“By now, the changes in hair, skin and body are more overt,” says Cunnane-Phillips. “At some point, you’re going to be in peri- or actual menopause, and the hormonal changes reallykick in. Your hair follicles are shrinking, and the change hasbecome noticeable. You may also see short, fine hairs near the temples and hairline.” What does this mean for your cut? “You need to be gentlerwith your styling,” says -Cunnane-Phillips. “Cut back on heat tools and use lower temperature settings. Do all you can to preserve your hair’s integrity and health.”
The hormonal shifts of menopause may also affect “the curl of the hair, the follicles’ strength and the growth rate. Androgen-dependent alopecia [doctor-speak for genetic hair thinning] may be triggered by menopause. In that case, minoxidil [commercial name: Rogaine] has been shown to be very effective,” says Mirmirani.
Women of this age must alsodeal with more visible signs of aging. Skin is more lax. Finelines remain, even when you’re not smiling or frowning. You may have some drooping along the jaw. Overall muscle tone may begin to decrease, adding some bulk to your frame. And as the fat layer in the dermis begins to thin, some women appear more angularand their features stronger—a change that can add character to your face but also make it a little more masculine. A good response to all of the above: strategic layering. “Look at Madonna and Michelle Pfeifer,” says Tricomi. They have sexy, layered, slightly angled cuts that soften their faces. And they get the length right: Their hair is long enough to narrow their silhouette, without looking like the high-maintenance style of a twenty-something.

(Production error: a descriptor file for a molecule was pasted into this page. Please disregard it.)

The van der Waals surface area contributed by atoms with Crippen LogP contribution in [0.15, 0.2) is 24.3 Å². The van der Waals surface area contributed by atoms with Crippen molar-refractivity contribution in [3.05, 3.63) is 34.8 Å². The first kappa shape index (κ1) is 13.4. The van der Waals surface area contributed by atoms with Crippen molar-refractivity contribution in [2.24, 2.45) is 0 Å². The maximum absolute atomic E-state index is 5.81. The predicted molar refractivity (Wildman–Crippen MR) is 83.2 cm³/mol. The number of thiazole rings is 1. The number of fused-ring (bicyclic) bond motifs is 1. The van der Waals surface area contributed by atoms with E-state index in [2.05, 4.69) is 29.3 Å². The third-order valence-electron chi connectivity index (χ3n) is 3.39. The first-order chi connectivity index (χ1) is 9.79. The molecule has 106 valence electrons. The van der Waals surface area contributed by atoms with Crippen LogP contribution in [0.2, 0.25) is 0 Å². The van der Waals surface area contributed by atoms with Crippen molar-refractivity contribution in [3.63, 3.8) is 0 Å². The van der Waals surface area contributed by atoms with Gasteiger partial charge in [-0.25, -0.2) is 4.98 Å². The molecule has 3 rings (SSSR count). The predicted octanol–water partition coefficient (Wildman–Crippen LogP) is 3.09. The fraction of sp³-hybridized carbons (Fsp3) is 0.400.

“This is actually a great time for a shoulder-length style,” says Hershberger. “If your hair is getting finer or thinner, going longer than that can look stringy—while going too short can make hair look sparse.” Midlength cuts with movement, like a longer, layered bob, will soften your features and make hair look healthy and youthful. “Go for a shape that’s a little rounder, not quite as blunt,” says Hunt.
The consensus of our experts: This is not a decade for going to extremes of long or short. Nor is it a time for just giving up. “You see people turn 50 and cut their hair really short,” says Tricomi. “If you’re going short because you have the petite figure for it, great, but don’t do it just because you think your look doesn’t matter anymore.” You should also avoid the opposite extreme: long hair that falls toward your butt. “For one thing, it adds bulk to your body. For another, the cut has to work from the front and the back,” says Blandi. “What’s unsettling is when you see a woman from behind and think she’s a teenager; then she turns around and she’s 55. I think it’s more powerful to look like a stunning, confident woman in her fifties—from every angle.”
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